Garlic extracts mainly contain water-soluble sulfur compounds, such as S-allyl cysteine and S-allyl mercaptocysteine. These two compounds are the least odorous of garlic’s sulfur compounds. Garlic extracts may also contain allixin, S-1-propenyl cysteine and fructosyl arginine – a potent antioxidant not present in raw or cooked garlic.

Garlic extracts can be standardized according to their content of S-allyl cysteine. 

Aged garlic extract is made by soaking garlic cloves in alcohol and water for up to 20 months. This allows the ongoing conversion of gamma glutamyl cysteines to S-allyl cysteine and S-allyl mercaptocysteine. Aged garlic extract is also have high content of in flavonoids such as allixin, and in fructosyl arginine. It also contains the antioxidant enzymes catalase and glutathione peroxidase. 

However, it contain extremely little alliin, no active alliinase, little allicin, and only traces of allicin derivatives. Indeed, its total content of sulfur compounds is only one tenth of that of fresh or cooked garlic. 

Manufacturers sometimes enrich aged garlic extract with other health promoting compounds, such as vitamins B or E, co-enzyme Q, cayenne, hawthorn or fish oil or its acids (EPA and DHA), yeast, kelp, whey or digestive enzymes. 

Steam-distilled garlic oil 

This is very old type of commercial garlic supplement and is usually sold in capsules called Perles. To produce garlic oil, steam is passed through crushed fresh raw garlic cloves, and the oil-rich steam condensed to form a reddish-brown oil. 

Steam-distilled garlic oil differs in several ways from garlic’s essential oil. It consists mainly of allicinderived sulfides, many of which have a strong odour. In particular, it is rich in diallyl disulfide and diallyl trisulfide. While the amounts of these substances are vastly greater than in raw garlic or garlic powder, studies suggest that they are not as bioactive. 

It takes about 450g/1lb garlic to produce 1g/just over OZ steam distilled oil. It is therefore very expensive. Supplement manufacturers generally sell it in capsules, perhaps diluted with a cheaper vegetable oil. The concentration of garlic oil in the average finished product is often as low as 1 to 2 per cent. 

Ether-extracted garlic oil 

Extracting garlic’s oil with ether produces an oil that contains volatile oil soluble sulfur compounds formed by the conversion of allicin and other thiosulfates. Compared with steam-distilled garlic oil, this oil contains nine times as much of the vinyl dithiins and allyl sulfides and four times as much ajoene. 

A medium (4g/just under oz) clove of fresh raw garlic produces only about 4mg of this oil. 

Garlic oil-macerate 

Garlic oil-macerate is made by chopping or crushing (macerating) garlic, mixing it with vegetable oil, then leaving the mixture for one day at room temperature before straining out the pieces of garlic. The resulting garlic oil-macerate is put into capsules to create garlic Perles.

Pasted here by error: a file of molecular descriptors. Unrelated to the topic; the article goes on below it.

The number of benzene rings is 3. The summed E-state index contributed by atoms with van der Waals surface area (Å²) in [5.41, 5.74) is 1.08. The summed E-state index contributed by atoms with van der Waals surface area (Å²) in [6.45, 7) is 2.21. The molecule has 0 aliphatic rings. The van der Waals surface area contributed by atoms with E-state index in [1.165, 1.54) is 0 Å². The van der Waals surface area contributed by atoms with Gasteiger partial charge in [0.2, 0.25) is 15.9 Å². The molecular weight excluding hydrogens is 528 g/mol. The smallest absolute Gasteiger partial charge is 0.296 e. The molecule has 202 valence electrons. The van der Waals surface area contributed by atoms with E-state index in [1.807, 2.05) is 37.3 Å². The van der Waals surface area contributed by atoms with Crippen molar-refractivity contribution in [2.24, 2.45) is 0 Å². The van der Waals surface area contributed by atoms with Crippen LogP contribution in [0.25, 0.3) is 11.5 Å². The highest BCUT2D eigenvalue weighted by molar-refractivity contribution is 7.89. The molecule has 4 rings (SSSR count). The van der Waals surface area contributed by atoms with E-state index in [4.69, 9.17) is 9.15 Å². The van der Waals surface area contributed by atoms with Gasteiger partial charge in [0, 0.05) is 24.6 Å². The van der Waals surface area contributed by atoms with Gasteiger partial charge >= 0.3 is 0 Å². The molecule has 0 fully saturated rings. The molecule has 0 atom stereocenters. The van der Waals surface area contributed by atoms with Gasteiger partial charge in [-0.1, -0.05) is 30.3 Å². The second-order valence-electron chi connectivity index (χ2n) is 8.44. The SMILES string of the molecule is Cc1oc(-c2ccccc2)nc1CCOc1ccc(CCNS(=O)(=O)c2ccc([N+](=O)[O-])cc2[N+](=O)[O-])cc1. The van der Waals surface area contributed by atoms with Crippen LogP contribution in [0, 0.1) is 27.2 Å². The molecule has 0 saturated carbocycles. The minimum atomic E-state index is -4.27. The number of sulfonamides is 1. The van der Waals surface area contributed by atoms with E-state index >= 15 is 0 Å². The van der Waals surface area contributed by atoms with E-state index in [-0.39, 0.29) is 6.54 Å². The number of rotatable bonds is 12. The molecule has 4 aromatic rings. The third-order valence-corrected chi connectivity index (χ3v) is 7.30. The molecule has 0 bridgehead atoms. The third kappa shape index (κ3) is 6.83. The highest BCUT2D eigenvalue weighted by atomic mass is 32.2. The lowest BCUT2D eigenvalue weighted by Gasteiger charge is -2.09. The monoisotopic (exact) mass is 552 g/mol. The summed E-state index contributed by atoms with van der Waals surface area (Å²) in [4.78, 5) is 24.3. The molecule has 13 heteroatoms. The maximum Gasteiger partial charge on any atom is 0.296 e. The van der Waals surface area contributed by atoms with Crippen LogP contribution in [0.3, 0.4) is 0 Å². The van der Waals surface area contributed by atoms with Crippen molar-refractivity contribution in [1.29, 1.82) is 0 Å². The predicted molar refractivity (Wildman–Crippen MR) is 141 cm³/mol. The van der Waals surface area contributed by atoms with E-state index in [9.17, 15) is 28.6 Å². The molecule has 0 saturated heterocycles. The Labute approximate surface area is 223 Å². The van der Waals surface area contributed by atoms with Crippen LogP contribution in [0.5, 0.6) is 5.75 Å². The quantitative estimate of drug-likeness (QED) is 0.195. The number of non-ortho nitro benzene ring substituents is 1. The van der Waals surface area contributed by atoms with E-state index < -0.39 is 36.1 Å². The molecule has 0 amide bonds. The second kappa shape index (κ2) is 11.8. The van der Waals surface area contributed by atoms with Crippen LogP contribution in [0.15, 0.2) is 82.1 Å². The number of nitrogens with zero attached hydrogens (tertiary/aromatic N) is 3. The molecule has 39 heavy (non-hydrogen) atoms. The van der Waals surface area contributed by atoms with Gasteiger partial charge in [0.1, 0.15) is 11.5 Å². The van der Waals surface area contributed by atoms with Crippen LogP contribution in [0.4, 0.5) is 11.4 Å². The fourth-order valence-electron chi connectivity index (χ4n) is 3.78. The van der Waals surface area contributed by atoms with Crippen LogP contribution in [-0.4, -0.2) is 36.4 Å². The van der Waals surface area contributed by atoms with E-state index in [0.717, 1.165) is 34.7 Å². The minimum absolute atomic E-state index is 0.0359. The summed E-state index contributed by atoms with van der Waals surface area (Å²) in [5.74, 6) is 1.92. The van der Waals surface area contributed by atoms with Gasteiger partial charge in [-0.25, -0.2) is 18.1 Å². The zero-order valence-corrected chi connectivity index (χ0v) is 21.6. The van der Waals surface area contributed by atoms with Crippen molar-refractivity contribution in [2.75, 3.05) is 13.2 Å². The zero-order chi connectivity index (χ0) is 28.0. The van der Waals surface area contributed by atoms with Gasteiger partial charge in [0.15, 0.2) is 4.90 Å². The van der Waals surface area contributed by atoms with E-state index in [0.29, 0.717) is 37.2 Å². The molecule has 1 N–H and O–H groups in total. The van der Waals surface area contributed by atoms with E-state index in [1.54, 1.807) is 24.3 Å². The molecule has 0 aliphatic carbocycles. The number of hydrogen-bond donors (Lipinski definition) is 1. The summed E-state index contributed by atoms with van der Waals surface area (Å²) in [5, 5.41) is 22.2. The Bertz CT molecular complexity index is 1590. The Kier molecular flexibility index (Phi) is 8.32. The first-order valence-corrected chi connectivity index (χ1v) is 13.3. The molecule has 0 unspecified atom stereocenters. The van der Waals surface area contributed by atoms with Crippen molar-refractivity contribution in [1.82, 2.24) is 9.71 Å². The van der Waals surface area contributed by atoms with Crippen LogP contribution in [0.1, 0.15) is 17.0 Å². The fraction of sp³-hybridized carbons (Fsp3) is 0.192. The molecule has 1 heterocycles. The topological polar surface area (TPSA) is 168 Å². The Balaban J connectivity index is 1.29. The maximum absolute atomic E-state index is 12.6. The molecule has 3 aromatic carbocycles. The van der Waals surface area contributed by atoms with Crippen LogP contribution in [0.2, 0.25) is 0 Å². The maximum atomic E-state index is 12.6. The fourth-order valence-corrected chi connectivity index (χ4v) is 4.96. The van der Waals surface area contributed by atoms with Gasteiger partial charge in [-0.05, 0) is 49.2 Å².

During manufacture, some of the garlic’s alliin is converted to allicin. This quickly converts into other sulfur compounds such as sulfides, ajoene and vinyl dithiins. Garlic oil-macerate is the only garlic supplement that contains significant amounts of ajoene and vinyl dithiins, and much of its bioactivity is thought to be due to the vinyl dithiins. 

However, garlic oil-macerate contains much lower levels of diallyl disulfide and diallyl trisulfide than does steam-distilled garlic oil. 

Low-odour or odour-free garlic tablets or capsules 

Enteric-coated products are ‘low-odour’ in that they prevent primary garlic breath but not the secondary sort. Odour-free garlic is produced by preventing alliinase from working, so that allicin and its derivatives cannot be produced. This can be done by:

  • exposing garlic to fumaric acid;
  • physically separating alliinase from garlic
  • freeze-drying garlic mixed with cyclodextrin; 
  • heating garlic; 
  • producing garlic tablets without an enteric coating, so gastric acid destroys alliinase; or 
  • mixing crushed garlic with yeasts that break down allicin into nonsmelly sulfur compounds. 

However, such derivative mostly lack the health benefits of allicin and its derivatives. 

Timed-release garlic tablets or capsules 

These are made in a way that delays the release of their contents. The aim is for each dose to have a longer effect. 


Purified stabilized allicin is available as capsules, liquid and cream. 

The suggested daily dose of powdered allicin in capsules is 3.6–5.4mg, which equal to the potential allicin yield from one medium clove of garlic. 

Other garlic products 

These include garlic syrup , garlic tincture and garlic juice. For information on which garlic supplement is best suited for which common ailment.